Brook Andrew - Hope & Peace
Exhibition: 3 August to 3 September, 2005
Stills Gallery is pleased to announce an exhibition of new work by Brook Andrew. Showing his virtuosity across medium and style Hope & Peace features large-scale screen prints using a mix of traditional Wiradjuri designs, consumer icons and a portrait of Anthony Mundine - The Man. Andrew worked with Australian master screen printer Larry Rawling to produce these impressive works.
The new works in Hope & Peace juxtapose the traditional designs from Andrew's own (Wiradjuri) culture, usually found on shields and boomerangs, with images of cigarette and chewing gum packets found during his travels, packets that offer the prospect of Hope or Peace for a few dollars. There is a retro aesthetic in the works bringing to mind the innocent faith of the 50's in consumer goods and heroes. As with much of his earlier work, Andrew's use of text is seductive and ironic. It points to the false promises of corporations and of white culture. Words/brands such as Frontier Lights, BlackBlack and Black & White Special Cut hint at the way white cultures have impacted on indigenous cultures, consuming them. Andrew also suggests the complexity of issues surrounding propaganda, racism, addiction and celebrity.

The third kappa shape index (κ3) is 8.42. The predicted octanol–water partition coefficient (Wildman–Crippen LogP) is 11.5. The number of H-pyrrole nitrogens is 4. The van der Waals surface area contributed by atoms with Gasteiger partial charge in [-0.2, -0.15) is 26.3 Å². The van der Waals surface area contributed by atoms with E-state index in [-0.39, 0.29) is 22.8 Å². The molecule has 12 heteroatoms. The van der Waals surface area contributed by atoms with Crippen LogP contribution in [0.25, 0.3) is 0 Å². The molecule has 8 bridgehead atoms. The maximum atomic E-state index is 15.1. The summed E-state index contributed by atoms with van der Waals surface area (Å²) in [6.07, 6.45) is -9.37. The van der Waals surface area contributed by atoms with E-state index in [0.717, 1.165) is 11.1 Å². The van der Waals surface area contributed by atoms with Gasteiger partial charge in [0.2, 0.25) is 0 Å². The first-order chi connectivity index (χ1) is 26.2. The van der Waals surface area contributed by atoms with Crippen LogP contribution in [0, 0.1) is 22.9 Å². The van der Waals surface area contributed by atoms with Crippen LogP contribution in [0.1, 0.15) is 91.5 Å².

In one work, Peace, the Man and Hope, an image of Aboriginal boxer Anthony Mundine is flanked by Wiradjuri designs containing Peace and Hope cigarette packets. With his outstretched rainbow-coloured arms are we to read heroism, protection or suffering? Andrew offers us no glib conclusions about this postcolonial Aboriginal man.
Brook Andrew is an interdisciplinary artist who works conceptually with installation, digital media, photography, sound, performance, film & neon.
His artworks deal with contemporary global culture, drawing attention to issues such as identity, race, consumption, celebrity and politics. He has been showing his work since 1992, in exhibitions including Blakness: Blak City Culture! at the Australian Centre for Contemporary Art, Melbourne; Oltre il Mito (Beyond Myth): Venice Biennale satellite (1999). He has had a number of significant public art commissions including for the Sydney 2000 Olympics, Sydney International Airport and the Queensland Museum. His work continues to be shown nationally and internationally and is held in many private and public collections.